An information-theoretic extension to GAN. GAN is able to learn disentangled representations in a completely unsupervised manner. The objective is to learn interpretable and meaningful representations. This is done by maximizing the mutual information between a fixed small subset of the GAN’s noise variables and the observations. Entangled representation added to noise input of generator to have some control on output.

Ref: Image taken from https://arxiv.org/pdf/1606.03657.pdf

f. Style GAN

StyleGAN uses the progressive Growing Technique, Noise Mapping Network and constant input instead of traditional latent inputs; to generate the simulated image sequentially, originating from a simple resolution and enlarging to a big resolution. Example image – Applying styles.

Ref: Image taken from StyleGAN paper https://arxiv.org/pdf/1812.04948.pdf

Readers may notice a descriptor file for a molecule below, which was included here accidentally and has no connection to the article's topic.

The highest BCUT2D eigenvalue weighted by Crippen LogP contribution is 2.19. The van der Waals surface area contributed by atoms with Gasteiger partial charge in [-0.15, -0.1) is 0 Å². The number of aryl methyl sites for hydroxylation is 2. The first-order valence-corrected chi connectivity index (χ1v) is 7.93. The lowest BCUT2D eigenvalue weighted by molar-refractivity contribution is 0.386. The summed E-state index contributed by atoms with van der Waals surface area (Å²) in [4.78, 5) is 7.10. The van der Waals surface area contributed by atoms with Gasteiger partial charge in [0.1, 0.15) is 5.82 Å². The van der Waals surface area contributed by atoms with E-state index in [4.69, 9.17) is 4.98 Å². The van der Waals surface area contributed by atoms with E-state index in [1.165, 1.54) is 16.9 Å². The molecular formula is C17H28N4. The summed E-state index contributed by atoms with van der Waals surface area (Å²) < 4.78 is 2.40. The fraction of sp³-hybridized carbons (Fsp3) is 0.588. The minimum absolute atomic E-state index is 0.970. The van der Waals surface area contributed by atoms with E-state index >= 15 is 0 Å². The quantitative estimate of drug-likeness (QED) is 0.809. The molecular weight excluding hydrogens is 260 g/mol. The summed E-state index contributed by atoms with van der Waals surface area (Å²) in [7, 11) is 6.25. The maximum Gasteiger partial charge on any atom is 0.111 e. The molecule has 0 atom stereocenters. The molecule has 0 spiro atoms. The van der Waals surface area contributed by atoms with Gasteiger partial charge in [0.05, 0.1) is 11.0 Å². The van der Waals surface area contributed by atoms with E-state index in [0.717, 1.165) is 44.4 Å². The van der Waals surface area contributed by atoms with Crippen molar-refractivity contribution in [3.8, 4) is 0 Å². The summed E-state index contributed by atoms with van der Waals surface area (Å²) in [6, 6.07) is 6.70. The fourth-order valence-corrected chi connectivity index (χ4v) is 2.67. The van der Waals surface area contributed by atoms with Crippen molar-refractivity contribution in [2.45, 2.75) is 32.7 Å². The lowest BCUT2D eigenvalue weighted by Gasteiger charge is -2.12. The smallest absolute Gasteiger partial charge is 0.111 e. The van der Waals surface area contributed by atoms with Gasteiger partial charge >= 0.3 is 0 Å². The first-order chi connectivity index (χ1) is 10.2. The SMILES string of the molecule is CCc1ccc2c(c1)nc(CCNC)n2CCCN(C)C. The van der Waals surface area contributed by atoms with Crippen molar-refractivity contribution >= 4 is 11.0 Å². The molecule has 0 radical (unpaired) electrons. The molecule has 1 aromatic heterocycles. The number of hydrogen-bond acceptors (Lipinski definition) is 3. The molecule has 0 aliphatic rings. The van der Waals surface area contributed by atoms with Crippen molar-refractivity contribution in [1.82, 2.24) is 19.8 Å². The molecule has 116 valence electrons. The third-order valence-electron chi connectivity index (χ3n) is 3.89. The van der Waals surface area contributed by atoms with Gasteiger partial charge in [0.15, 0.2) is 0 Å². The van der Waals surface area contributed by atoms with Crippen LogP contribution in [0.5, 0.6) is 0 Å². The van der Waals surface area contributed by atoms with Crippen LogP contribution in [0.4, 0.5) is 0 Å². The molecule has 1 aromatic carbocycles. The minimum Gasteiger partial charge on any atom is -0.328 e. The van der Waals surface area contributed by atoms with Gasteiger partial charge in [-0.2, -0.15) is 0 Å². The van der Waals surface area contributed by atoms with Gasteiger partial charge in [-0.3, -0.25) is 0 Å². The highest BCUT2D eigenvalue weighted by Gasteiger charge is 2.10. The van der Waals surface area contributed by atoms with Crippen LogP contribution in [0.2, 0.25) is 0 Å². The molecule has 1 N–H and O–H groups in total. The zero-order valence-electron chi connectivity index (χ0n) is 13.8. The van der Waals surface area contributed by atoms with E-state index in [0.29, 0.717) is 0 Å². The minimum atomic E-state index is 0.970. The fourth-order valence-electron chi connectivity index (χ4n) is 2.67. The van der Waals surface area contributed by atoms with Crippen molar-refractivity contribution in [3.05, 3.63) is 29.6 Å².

3. Training a GAN model

Step 1 – Define a problem

Step 2 – Select GAN architecture

Step 3 – Train Discriminator on Real Data

Step 4 – Generate Fake Inputs for Generator (random noise)

Step 5 – Train Discriminator on Fake Data

Step 6 – Train Generator with the output of Discriminator 

GAN loss function

There can be multiple loss functions depending on the type of GAN being used.
The most basic one is the minimax loss function.
The generator tries to minimize the following function while the discriminator tries to maximize it:

Ref: Image taken from https://theaisummer.com/static/16451c8109d2540415babbfd245fe0cc/d80c4/gan_training.jpg

In this function:

  • ⦁ D(x) is the discriminator’s estimate of the probability that real data instance x is real.